March 17, 1960.
Action to enjoin the alleged breach of a covenant not to compete, and for damages for such breach. Consolidated for trial with it was an action by the defendant Meredith against the plaintiff on a promissory note, to which reference will be made later. An injunction pendente lite was issued and the cause was referred to a special referee to take testimony and report to the circuit court his findings, conclusions and recommendations. Concluding that the covenant was unreasonable, contrary to public policy, and without consideration, and that the plaintiff had come into equity with unclean hands, he recommended that the complaint be dismissed and that judgment be entered against the plaintiff on the promissory note before mentioned. Exceptions to the special referee's conclusions as to these issues were sustained by the Honorable Thomas P. Bussey, Presiding Judge, who by his decree of June 16, 1959, held the covenant valid, enjoined its breach, and found that the plaintiff was entitled, after offset of the amount of the note against its damages, to compensation from the corporate defendant in the amount of $4,281.93, which amount he ordered paid. From this decree both defendants appeal.
The essential facts are not in dispute. For some time prior to March 28, 1958, South Carolina Finance Corporation of Anderson (the corporate name of which, until October 7, 1957, had been Lakemont Finance Company) was engaged in the small loan business with its office at 113 Lakemont Drive, Anderson, South Carolina. On March 28, 1958, it entered into a written agreement with West Side Finance Company, Inc., which was also in the small loan business, having its office at 2103 West Whitner Street in Anderson, whereby it purchased from West Side its furniture, fixtures and office equipment and all of its outstanding small loan accounts receivable as of the close of business on March 25, 1958, and West Side and its officers covenated, among other things, that for a period of three years from March 28, 1958, they would not "engage or be interested directly or indirectly through the medium of any corporation, partnership, association, firm or company, or otherwise, in the business of making personal small loans in Anderson, South Carolina, or within a radius of twenty-five (25) miles of Anderson, South Carolina."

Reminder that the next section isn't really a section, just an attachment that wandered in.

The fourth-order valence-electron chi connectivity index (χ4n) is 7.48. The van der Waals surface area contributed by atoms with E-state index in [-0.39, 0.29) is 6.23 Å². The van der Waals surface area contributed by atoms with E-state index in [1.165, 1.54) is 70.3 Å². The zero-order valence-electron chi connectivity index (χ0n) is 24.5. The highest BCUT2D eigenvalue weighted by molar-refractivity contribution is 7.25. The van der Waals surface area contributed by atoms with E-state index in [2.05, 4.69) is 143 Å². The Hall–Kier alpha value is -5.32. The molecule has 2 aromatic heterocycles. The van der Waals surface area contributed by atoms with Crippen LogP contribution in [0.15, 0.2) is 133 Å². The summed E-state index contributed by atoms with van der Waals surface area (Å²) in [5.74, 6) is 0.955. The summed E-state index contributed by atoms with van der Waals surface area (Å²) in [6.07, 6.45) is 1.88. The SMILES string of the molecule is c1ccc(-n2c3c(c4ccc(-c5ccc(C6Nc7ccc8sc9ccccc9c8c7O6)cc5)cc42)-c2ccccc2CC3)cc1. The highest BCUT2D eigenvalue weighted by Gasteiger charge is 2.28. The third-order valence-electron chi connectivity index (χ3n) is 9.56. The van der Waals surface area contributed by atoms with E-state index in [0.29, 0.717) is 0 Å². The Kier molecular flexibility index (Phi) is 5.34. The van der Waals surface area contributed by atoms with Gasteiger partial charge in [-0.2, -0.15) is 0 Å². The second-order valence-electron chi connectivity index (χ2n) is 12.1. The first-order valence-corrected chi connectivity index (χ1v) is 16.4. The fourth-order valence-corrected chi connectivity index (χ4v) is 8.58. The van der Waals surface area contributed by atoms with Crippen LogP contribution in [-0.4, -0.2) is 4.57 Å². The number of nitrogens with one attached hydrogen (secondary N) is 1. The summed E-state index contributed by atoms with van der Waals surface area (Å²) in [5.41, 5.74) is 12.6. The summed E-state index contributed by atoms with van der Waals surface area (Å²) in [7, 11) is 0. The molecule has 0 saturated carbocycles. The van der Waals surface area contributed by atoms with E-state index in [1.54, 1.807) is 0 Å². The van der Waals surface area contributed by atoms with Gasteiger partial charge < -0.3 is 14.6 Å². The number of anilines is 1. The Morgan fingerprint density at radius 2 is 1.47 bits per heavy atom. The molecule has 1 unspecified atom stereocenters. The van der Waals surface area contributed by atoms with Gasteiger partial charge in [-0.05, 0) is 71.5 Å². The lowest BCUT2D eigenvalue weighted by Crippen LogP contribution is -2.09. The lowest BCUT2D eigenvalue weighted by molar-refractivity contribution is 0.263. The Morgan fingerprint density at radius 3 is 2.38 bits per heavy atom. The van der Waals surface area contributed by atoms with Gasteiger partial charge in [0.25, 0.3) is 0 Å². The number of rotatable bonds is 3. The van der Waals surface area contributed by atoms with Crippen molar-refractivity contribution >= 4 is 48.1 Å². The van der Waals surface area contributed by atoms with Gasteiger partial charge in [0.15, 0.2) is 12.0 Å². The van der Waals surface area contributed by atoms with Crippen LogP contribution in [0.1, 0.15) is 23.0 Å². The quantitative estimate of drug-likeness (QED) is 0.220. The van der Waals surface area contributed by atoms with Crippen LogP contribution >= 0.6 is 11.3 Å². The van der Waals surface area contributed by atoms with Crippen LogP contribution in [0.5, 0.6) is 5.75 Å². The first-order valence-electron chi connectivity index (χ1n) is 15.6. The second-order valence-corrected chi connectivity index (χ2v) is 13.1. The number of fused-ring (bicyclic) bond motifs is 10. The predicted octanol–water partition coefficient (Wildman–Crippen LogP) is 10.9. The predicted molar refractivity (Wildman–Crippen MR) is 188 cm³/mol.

The agreement was executed, on the part of West Side, by J.J. Meredith, its President and sole stockholder. It allocated the purchase price, $23,139.11. as follows:
"(i) Small Loan Accounts Receivable as of the close of business March 25, 1958 ....... $21,018.09
(ii) Furniture, fixtures and office equipment ... 621.02
(iii) Covenants not to compete ................... 1,500.00 ___________ $23,139.11"
Of the purchase price, $2,500.00 was evidenced by a nonnegotiable promissory note of the purchaser in that amount, dated March 28, 1958, payable to West Side Finance Company, Inc., sixty days from said date, with interest at the rate of six per cent per annum. This note contained the following provision:
"There shall be deducted from the $2,500.00 any loss sustained or any legal expense incurred by the maker of this note as a result of any breach of any of the warranties or agreements or representations made by West Side Finance Company in an agreement of sale made March 28, 1858."
Upon completion of the transaction of March 28, 1958, South Carolina Finance Corporation moved its office from 113 Lakemont Drive to 2103 West Whitner Street, which it leased from J.J. Meredith, its owner, Meredith's company, West Side Finance Company, having vacated it. About two weeks later, Meredith sold to Mr. Pratt Sosebee all of the stock of West Side Finance Company and the remaining assets of that company, consisting of the office safe, the neon sign, and two notes receivable in the aggregate amount of $1,237.88 which in the course of the settlement on March 28, had, by mutual agreement, been retained by West Side. Thereafter, and prior to the maturity of the $2,500.00 note before mentioned, West Side Finance Company, by Pratt Sosebee as its President, assigned that note to "J.J. Meredith or Order." Within a month after the transaction of March 28, West Side Finance Company moved into the building at 113 Lakemont Drive, that had been vacated by South Carolina Finance Corporation, and there actively engaged in the small loan business; and it continued to do so until its lending operations were halted by the injunction pendente lite issued in this action on September 4, 1958.
The appeal here challenges the adverse ruling by the circuit judge on the issues that had been resolved in favor of the defendants by the special referee, as before mentioned. In addition, it challenges the award of damages as being without proper evidentiary support.